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Another chance at caregiving

Posted by Nancy Dykeman | Feb 17, 2015 3:30:00 PM

I’m sitting at my desk with a busy day ahead of me and I’m wondering, how am I going to do this again? Image source: Flickr user Evan Fetterman

My husband has a degenerating lower back and we used his long-term care insurance benefits four years ago for about five months.  I knew I was going to save him from the terrible pain and suffering he experienced at that time but I didn’t know who was going to save me as the primary caregiver.  His policy saved me by providing the additional income we needed to hire Karen, who took over my care role when I was traveling and speaking about long-term care.  What a relief she was to me and to him because she was able to provide 4-5 hours per day, 5 days a week while I was working.  She let the dogs out, prepared his food for him and made sure he ate it, did laundry, cleaned up around the house, monitored his taking of his heavy pain medications, made sure he was not getting up by himself, and kept him company with her great stories of her own funny family.  Basically, she was me during the daytime hours and I took care of him at night and on the weekends.

Even with this help, I lost myself.  I became so anxious and depressed that I ended up in the hospital because I wasn’t managing the stress or my own health issue.  Here we were, both failing and I felt so much guilt that I couldn’t, “do it all.”  No telling what would have happened if I hadn’t hired Karen through the income from his policy.  It all worked out and is just a memory – until now.

My husband contracted a serious staph infection in his lower back and on his spinal column this last Christmas and became so ill with it, and it attacked the weakest part of his body, his back. The pain was debilitating, he couldn’t even get out of bed. He had surgery on January 6 to remove as much of the infection as possible and the surgeon removed a whole vertebrae bone on the right side of his spine.  His back is now weakened more and he has had to fight the infection with IV therapy in a rehabilitation hospital about 1 hour from our home.  I’ve been there every day giving him my attention during therapy and recovery in between working 8-9 hours a day.  Once again I am in the caregiving role even though he is in the rehab center.

Now he is returning home tomorrow and I’m anxious about controlling the IV therapy, which I have never done, and his new diagnosis of Type I diabetes with insulin.  These two health issues, in addition to his ongoing recovery for about 6 more weeks terrifies me but I’m strong and I will not let this get me down again.  I have filed a claim for homecare assistance but we do have the 90 days of services to pass before his benefits begin.  This is a problem because Medicare is paying for the medical needs he has but not the homecare he and I need in order for me to manage his care and work.  There will be some out of pocket costs.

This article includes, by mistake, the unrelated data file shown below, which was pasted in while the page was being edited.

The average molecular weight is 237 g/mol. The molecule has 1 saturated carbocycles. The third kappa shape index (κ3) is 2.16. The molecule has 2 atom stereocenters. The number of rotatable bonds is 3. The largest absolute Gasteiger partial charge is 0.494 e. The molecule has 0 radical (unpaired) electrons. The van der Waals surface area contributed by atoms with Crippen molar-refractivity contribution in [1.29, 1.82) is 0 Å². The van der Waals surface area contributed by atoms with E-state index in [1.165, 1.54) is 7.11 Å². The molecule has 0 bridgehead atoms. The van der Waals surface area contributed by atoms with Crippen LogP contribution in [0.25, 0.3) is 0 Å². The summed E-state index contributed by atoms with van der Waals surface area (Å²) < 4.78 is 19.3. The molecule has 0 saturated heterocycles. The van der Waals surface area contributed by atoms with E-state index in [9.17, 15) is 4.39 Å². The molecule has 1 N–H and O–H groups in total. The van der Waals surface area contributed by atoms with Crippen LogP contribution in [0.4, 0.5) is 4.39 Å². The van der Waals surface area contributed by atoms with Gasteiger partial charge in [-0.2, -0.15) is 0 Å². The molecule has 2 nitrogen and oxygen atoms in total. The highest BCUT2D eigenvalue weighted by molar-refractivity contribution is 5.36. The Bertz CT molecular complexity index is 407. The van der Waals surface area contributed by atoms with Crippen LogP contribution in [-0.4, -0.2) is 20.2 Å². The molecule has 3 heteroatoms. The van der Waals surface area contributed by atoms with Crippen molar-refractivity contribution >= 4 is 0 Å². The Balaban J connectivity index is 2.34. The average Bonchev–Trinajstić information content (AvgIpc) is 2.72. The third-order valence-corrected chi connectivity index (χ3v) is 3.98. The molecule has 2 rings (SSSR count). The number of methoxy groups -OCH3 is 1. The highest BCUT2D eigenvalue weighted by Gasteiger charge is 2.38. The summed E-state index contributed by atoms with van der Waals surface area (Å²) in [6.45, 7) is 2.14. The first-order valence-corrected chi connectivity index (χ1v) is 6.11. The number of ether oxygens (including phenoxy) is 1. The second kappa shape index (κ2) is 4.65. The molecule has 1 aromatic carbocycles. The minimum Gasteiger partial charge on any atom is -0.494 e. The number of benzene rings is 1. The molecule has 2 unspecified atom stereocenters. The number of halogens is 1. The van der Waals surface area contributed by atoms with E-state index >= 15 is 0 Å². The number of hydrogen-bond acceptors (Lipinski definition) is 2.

Our daughter and family live in the same large home we have, for just this reason, but she is pregnant and won’t be able to care for their little daughter and her father.  She will help but I am on duty as primary caregiver. 

This is happening to so many families and what in the world will they do without insurance to pay the bills and provide the care to relieve the caregivers?  This is exactly why I am in this industry and believe so strongly in protecting the caregivers from the devastating consequences of caregiving.

My husband will get the care he needs, the bills will be paid, and it really isn’t all about him.  It’s also about me and how I can maintain sanity through this again.  I am so thankful we bought our policies 18 years ago and we have great coverage.  I’m just praying that caregiving won’t take so much out of me that I will need to file a claim for myself much earlier than we had planned.  I can’t quit working this time and I want to work to keep the variety and mental challenges in my life. 

My hat is off to caregivers and I want you to understand that I know what it takes and it’s more than providing care, it is praying, crying, asking for support, and muddling through this life full of love for the people we care about most. 

What you need to know about long-term care insurance


Topics: Advice articles about planning, Educational Content for Consumers

Written by Nancy Dykeman

Nancy Dykeman is a long-term care consultant for LTCI Partners, LLC. She provides education and solutions to individuals and business groups on developing a plan for extended care and funding that plan. Nancy has been a licensed insurance producer for over 15 years while her experience in planning began more than 30 years ago as co-owner of her family-owned funeral services company in northeast Iowa. After becoming a licensed nursing home administrator in 1989, she operated large retirement communities, assisted living facilities and nursing homes. She was a caregiver for her mother for 20 years, her father for five years, her husband for several months and most recently, her daughter, who has battled cancer. Nancy’s goal is to help families prepare for caregiving and aging issues through development of a plan for care. She is recognized nationally as a premier educator in the LTC field; an instructor for The Corporation for Long-Term Care Certification (CLTC) since 2003, a former Chairman of the Board on the CLTC Board of Standards, and a faculty member of the Society of Certified Senior Advisors since 2006. Nancy was selected as a national presenter for The Women’s Project for Long-Term Care, providing education on this women’s issue. Nancy and her family resides in Beaufort, South Carolina.

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